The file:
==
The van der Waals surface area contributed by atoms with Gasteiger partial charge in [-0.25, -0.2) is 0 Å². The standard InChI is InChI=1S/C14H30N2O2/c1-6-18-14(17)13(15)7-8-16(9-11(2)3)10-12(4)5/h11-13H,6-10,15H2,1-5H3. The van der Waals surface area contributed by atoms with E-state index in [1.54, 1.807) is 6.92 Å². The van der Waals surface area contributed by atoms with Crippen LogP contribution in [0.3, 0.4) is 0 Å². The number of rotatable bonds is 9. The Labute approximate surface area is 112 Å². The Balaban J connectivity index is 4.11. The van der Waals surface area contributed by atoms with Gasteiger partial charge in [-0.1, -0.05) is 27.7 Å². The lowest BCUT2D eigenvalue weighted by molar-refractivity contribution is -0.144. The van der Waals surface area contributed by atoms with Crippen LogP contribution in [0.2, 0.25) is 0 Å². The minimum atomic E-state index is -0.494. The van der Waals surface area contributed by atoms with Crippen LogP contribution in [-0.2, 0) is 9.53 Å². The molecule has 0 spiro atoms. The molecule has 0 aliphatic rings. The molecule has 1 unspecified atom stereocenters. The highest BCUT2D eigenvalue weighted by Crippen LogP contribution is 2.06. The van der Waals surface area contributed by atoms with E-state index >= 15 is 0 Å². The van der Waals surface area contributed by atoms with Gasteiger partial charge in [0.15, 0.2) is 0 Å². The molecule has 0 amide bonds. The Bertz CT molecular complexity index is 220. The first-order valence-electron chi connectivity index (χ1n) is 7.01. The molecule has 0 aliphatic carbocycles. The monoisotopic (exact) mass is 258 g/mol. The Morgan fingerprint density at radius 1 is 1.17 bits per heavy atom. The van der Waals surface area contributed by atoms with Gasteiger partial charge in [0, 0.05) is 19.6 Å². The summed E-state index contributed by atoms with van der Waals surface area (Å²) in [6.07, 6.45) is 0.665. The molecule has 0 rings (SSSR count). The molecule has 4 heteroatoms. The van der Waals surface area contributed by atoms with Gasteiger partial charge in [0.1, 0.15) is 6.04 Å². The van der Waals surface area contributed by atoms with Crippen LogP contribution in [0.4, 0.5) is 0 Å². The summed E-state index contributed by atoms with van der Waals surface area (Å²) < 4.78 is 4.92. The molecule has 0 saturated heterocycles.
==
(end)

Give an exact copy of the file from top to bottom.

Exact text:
The van der Waals surface area contributed by atoms with Gasteiger partial charge in [-0.25, -0.2) is 0 Å². The standard InChI is InChI=1S/C14H30N2O2/c1-6-18-14(17)13(15)7-8-16(9-11(2)3)10-12(4)5/h11-13H,6-10,15H2,1-5H3. The van der Waals surface area contributed by atoms with E-state index in [1.54, 1.807) is 6.92 Å². The van der Waals surface area contributed by atoms with Crippen LogP contribution in [0.3, 0.4) is 0 Å². The number of rotatable bonds is 9. The Labute approximate surface area is 112 Å². The Balaban J connectivity index is 4.11. The van der Waals surface area contributed by atoms with Gasteiger partial charge in [-0.1, -0.05) is 27.7 Å². The lowest BCUT2D eigenvalue weighted by molar-refractivity contribution is -0.144. The van der Waals surface area contributed by atoms with Crippen LogP contribution in [0.2, 0.25) is 0 Å². The minimum atomic E-state index is -0.494. The van der Waals surface area contributed by atoms with Crippen LogP contribution in [-0.2, 0) is 9.53 Å². The molecule has 0 spiro atoms. The molecule has 0 aliphatic rings. The molecule has 1 unspecified atom stereocenters. The highest BCUT2D eigenvalue weighted by Crippen LogP contribution is 2.06. The van der Waals surface area contributed by atoms with E-state index >= 15 is 0 Å². The van der Waals surface area contributed by atoms with Gasteiger partial charge in [0.15, 0.2) is 0 Å². The molecule has 0 amide bonds. The Bertz CT molecular complexity index is 220. The first-order valence-electron chi connectivity index (χ1n) is 7.01. The molecule has 0 aliphatic carbocycles. The monoisotopic (exact) mass is 258 g/mol. The Morgan fingerprint density at radius 1 is 1.17 bits per heavy atom. The van der Waals surface area contributed by atoms with Gasteiger partial charge in [0, 0.05) is 19.6 Å². The summed E-state index contributed by atoms with van der Waals surface area (Å²) in [6.07, 6.45) is 0.665. The molecule has 0 rings (SSSR count). The molecule has 4 heteroatoms. The van der Waals surface area contributed by atoms with Gasteiger partial charge in [0.1, 0.15) is 6.04 Å². The van der Waals surface area contributed by atoms with Crippen LogP contribution in [0.4, 0.5) is 0 Å². The summed E-state index contributed by atoms with van der Waals surface area (Å²) < 4.78 is 4.92. The molecule has 0 saturated heterocycles.